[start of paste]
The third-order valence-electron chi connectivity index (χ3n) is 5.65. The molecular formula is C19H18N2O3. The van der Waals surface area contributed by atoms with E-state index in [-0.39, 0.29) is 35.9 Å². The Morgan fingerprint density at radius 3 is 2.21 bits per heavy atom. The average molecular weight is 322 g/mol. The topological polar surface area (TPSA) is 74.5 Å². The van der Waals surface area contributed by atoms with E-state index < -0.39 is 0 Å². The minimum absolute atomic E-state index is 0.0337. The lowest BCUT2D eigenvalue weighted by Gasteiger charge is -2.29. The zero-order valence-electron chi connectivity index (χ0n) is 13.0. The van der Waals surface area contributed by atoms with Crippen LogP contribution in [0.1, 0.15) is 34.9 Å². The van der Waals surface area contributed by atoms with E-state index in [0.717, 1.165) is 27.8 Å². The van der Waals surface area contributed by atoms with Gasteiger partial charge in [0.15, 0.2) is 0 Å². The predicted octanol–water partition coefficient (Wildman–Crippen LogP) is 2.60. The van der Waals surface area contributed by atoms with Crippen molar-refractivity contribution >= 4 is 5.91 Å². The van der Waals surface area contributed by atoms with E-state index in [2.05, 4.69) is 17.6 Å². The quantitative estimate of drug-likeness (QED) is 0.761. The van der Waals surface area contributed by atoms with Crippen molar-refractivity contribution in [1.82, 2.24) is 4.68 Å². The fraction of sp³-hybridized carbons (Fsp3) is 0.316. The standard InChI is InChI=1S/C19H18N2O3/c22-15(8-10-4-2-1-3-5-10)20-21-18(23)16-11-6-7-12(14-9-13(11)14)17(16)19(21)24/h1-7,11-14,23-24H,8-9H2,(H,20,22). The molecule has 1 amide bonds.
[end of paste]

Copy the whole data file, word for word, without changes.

The third-order valence-electron chi connectivity index (χ3n) is 5.65. The molecular formula is C19H18N2O3. The van der Waals surface area contributed by atoms with E-state index in [-0.39, 0.29) is 35.9 Å². The Morgan fingerprint density at radius 3 is 2.21 bits per heavy atom. The average molecular weight is 322 g/mol. The topological polar surface area (TPSA) is 74.5 Å². The van der Waals surface area contributed by atoms with E-state index < -0.39 is 0 Å². The minimum absolute atomic E-state index is 0.0337. The lowest BCUT2D eigenvalue weighted by Gasteiger charge is -2.29. The zero-order valence-electron chi connectivity index (χ0n) is 13.0. The van der Waals surface area contributed by atoms with Crippen LogP contribution in [0.1, 0.15) is 34.9 Å². The van der Waals surface area contributed by atoms with E-state index in [0.717, 1.165) is 27.8 Å². The van der Waals surface area contributed by atoms with Gasteiger partial charge in [0.15, 0.2) is 0 Å². The predicted octanol–water partition coefficient (Wildman–Crippen LogP) is 2.60. The van der Waals surface area contributed by atoms with Crippen molar-refractivity contribution >= 4 is 5.91 Å². The van der Waals surface area contributed by atoms with E-state index in [2.05, 4.69) is 17.6 Å². The quantitative estimate of drug-likeness (QED) is 0.761. The van der Waals surface area contributed by atoms with Crippen molar-refractivity contribution in [1.82, 2.24) is 4.68 Å². The fraction of sp³-hybridized carbons (Fsp3) is 0.316. The standard InChI is InChI=1S/C19H18N2O3/c22-15(8-10-4-2-1-3-5-10)20-21-18(23)16-11-6-7-12(14-9-13(11)14)17(16)19(21)24/h1-7,11-14,23-24H,8-9H2,(H,20,22). The molecule has 1 amide bonds.